The town of which I am a resident has just gone through a rather painful process to develop its annual budget. We’re a mostly residential community with a population of about 17,500. One of the reasons that I like living here is that it still has somewhat of a hometown atmosphere.
As reported here, one city councilman claims that they’ve gone through “through everything in every department” and cut everything they could. The city administrator says that this year’s budget is $898,000 smaller than last year’s. That’s pretty significant for a city this size, representing a spending cut of about $51 per resident.
But employees will receive no raises and no additional positions will be filled. That sounds harsh, but when citizens are having to tighten their belts, it is appropriate for government to do the same. This is a departure from last year when, instead of working hard to cut spending, city officials voted for a tax increase over the protestations of upset citizens.
But there’s less mystery here than meets the eye. The mayor and half the council members are up for election this year, while no city officals were on the ballot last year. As Bill Bennett notes in his book, America: the Last Best Hope, Vol. 2 (p. 171), “It’s a good thing for the leaders of this great republic to fear the people.”
Spending is fun!
I found a comment by one of the city council members to be quite telling of how politicians think. Of the spending cut exercise she said, “We now know how much more fun it is to spend money than it is to cut money.”
It’s not quite fair to pin such sentiments solely on politicians. I think it’s pretty much human nature. It’s almost always more fun to spend money than to cut spending. If this were not so we’d never have reached the current volume of personal and business debt in which our nation is drowning. But it’s even more fun when you’re spending other people’s money. And that’s where politicians differ from most of us (except for those of you that took the Cash-for-Clunkers dollars and ran.)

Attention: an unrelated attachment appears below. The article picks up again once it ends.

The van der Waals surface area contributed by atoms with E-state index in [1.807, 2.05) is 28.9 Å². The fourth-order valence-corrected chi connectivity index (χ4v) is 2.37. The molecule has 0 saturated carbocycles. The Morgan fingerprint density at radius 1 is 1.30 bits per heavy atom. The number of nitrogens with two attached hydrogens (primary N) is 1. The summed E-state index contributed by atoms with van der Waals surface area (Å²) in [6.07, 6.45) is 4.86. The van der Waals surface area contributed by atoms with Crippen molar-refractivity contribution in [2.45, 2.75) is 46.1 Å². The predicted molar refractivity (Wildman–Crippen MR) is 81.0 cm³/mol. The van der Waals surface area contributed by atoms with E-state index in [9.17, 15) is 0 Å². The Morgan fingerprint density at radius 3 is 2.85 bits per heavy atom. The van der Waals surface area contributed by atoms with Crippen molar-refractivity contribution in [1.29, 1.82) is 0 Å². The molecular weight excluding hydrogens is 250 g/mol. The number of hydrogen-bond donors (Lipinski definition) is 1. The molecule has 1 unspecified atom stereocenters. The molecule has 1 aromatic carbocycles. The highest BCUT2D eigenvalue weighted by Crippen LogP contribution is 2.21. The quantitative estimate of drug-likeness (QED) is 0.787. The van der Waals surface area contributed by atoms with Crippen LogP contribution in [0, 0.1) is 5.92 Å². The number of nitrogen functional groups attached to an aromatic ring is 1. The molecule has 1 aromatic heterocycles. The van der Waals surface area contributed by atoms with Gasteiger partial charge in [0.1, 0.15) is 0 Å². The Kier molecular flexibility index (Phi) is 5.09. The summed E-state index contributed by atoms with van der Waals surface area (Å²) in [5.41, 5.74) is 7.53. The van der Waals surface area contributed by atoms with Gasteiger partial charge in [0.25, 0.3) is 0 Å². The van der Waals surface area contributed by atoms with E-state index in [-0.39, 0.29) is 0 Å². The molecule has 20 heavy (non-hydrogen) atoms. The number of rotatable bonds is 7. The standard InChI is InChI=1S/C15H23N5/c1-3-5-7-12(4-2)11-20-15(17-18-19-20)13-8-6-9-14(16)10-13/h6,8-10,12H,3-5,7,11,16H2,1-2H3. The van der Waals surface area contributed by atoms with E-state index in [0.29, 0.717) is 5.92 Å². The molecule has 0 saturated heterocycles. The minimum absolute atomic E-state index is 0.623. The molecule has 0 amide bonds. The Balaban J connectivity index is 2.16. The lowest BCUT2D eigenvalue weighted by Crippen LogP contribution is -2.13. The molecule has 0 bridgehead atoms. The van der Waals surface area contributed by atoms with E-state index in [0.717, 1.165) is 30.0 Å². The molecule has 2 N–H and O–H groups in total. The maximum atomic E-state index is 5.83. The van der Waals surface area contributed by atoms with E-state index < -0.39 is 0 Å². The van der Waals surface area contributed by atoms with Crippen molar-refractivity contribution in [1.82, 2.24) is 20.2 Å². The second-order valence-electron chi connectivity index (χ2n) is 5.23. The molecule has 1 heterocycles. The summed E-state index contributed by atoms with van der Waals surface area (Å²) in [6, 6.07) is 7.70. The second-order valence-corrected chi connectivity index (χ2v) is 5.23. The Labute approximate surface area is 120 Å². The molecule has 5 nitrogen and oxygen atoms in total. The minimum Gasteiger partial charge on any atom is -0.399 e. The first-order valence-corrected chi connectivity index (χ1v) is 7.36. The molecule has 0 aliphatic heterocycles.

In the current economy, many individuals, businesses, local, and state governments are cutting back. The incentives for spending have been replaced by incentives for more austerity. Some were responsible and are better suited than others to weather leaner times. But even the spendthrifts are being forced to cut back.
The faith based road to prosperity
Note that I did not include national government in the previous paragraph. It is the one entity left that is still convinced that we can spend ourselves into prosperity. It has hired an army of economic prophets that strongly affirm that this is true, and it employs intimidation tactics against any officials that fail to pay adequate obeisance to the approved doctrine.
The current preaching is that the only way to salvation is for the federal government to spend gobs more cash than we have or can ever hope to repay. There is no such thing as overleveraging. It does not exist in the lofty realms of the all powerful centralized directive, say the economic prophets. (Murmur amen.)
Stop me before I spend again!
Back to my home town. The city’s recent austerity exercise would likely have been much less severe had more fiscal discipline been the rule of the day during the fat years. Since we know that it is the nature of nearly all people, including politicians, to be less than thrifty with other’s funds, why were there insufficient safeguards against this in my city during the first eight years of this decade?
When government starts doling out benefits, those with their hands out to government proliferate. The cries to meet this or that worthy ‘need’ soon rise to cacophonous levels. These calls frequently require ongoing commitments, so that once politicians achieve a sense of altruism by obligating taxpayer funds, a permanent constituency makes subsequent reductions in the revenue stream politically painful.
These commitments usually come in such small chunks that they pass under the voting public’s radar. Or they are presented in the rosiest of lights sans any adequate understanding of the negative costs involved so that the public accepts them as an overall good.
Who could possibly be opposed to a municipal swimming pool or to a grand fireworks display on the 4th of July? Ka-ching! Permanent commitment with built-in barriers to cost cutting. But, oh, didn’t that feel good? Gimme another hit.
Pressures to altruistically spend taxpayer dollars + insufficient vigilance by citizens = government overspending that defies cost cutting efforts.
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